Jake Young reviews Mahalia Belo’s Requiem horror series, a mild thrill with extraordinary cinematography and style.
Rising cello star Matilda (Lydia Wilson) is left heartbroken and bewildered when her mother mysteriously commits suicide. Matilda is left with puzzling unanswered questions and finds a box in her mother’s room, left as though it was meant for her to find. Inside she finds a catalogue of photos and newspaper clippings relating too a missing persons case from 23 years ago in Wales. So begins a quest to find answers – why did her mother have these photos and did they have something to do with her suicide? Matilda travels to Wales but instead of answers finds an archaic weighed down with secrets.
Requiem takes its influences from numerous places but most notable and prominent is that of 70s and early 80s horror, films such as Rosemary’s Baby and Poltergeist, as well as a range of British horror movies of that period. Part supernatural thriller, part psychological horror, Requiem balances realist sympathetic drama with the dark unknown. It captures this narrative through the cinematography chillingly well, stark blues, deep blacks and candlelit glows paint ambient scenes. The camera work also evokes a documentary style at times, shaky cams and plenty of eye-level shooting.
The real hidden gem of Requiem is its setting; the town lined with cobbled grey stone buildings contrasting against the dimmed green woods and lush fields, make for an almost Transylvanian feel. Much of the drama takes place in an old manor house, out of the way from town, complete with mysterious cellar; it makes for an evocative setting.
As our interlopers enter the many areas of town, they are greeted by shifty gazes and unsettling glares, they are sheep among wolves, and here be recollections of An American Werewolf in London with its cultish personalities in the Slaughtered Lamb Inn. Despite the good use of this ominous feelings the shows opening episodes rely too heavily upon horror tropes and cheap jump scares in place of gripping drama and story. Character development is very much on the back burner with only Matilda being a person of interest.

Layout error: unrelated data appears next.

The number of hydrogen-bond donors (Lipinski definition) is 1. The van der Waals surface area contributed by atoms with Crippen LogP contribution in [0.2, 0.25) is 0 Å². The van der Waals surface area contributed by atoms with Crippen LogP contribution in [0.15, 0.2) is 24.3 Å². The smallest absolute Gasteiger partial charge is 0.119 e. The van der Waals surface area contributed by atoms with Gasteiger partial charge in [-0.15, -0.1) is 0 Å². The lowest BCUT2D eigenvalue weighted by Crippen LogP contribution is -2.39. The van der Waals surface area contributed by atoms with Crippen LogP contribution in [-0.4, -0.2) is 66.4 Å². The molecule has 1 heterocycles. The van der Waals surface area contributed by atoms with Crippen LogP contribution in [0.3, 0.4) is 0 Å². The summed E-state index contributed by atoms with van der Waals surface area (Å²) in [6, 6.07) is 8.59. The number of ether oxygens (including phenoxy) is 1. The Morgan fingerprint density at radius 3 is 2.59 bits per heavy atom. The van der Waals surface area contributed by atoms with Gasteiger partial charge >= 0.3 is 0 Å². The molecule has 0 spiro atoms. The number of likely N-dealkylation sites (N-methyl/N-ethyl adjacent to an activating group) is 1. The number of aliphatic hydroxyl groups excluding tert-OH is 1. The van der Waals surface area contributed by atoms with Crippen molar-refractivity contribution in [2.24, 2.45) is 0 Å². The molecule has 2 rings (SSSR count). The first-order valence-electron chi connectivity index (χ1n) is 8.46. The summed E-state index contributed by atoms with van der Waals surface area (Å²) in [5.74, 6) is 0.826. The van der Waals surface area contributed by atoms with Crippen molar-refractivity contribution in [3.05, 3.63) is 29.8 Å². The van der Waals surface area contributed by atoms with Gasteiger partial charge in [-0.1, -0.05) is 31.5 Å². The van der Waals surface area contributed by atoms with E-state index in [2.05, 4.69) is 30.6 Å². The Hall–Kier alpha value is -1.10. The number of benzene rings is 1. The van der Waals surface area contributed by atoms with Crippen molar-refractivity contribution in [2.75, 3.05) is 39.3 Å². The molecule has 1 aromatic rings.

In truth, development of all other characters is very much put to one side in Requiem – the narrative is at the forefront of the show’s agenda. In the initial episodes, the narrative is told in some surprisingly clever ways, most notably with innovative camera work, highlighting a pursuit of cinematic style in television. The use of framing helps build character – Matilde’s isolation, for instance. However, the visual flair is not enough, and ultimately does very little to distract from the blindingly obvious under development of characters. Matilda’s friend Hal (Joel Fry) is given very little to do and very little to work with, falling into overdone and tired story arcs of neglected love between two friends. The same of which can be said for most other characters, blending into the background and failing to produce any real impact or distinctive features.
Requiem in part offers a character drama without much attention to character, bogged down in flash and flair for its distinctive horror-inspired setting. It can make for a tense experience but it fails to connect as anything other than a mild thrill ride.
Requiem is available now to watch on BBC iPlayer.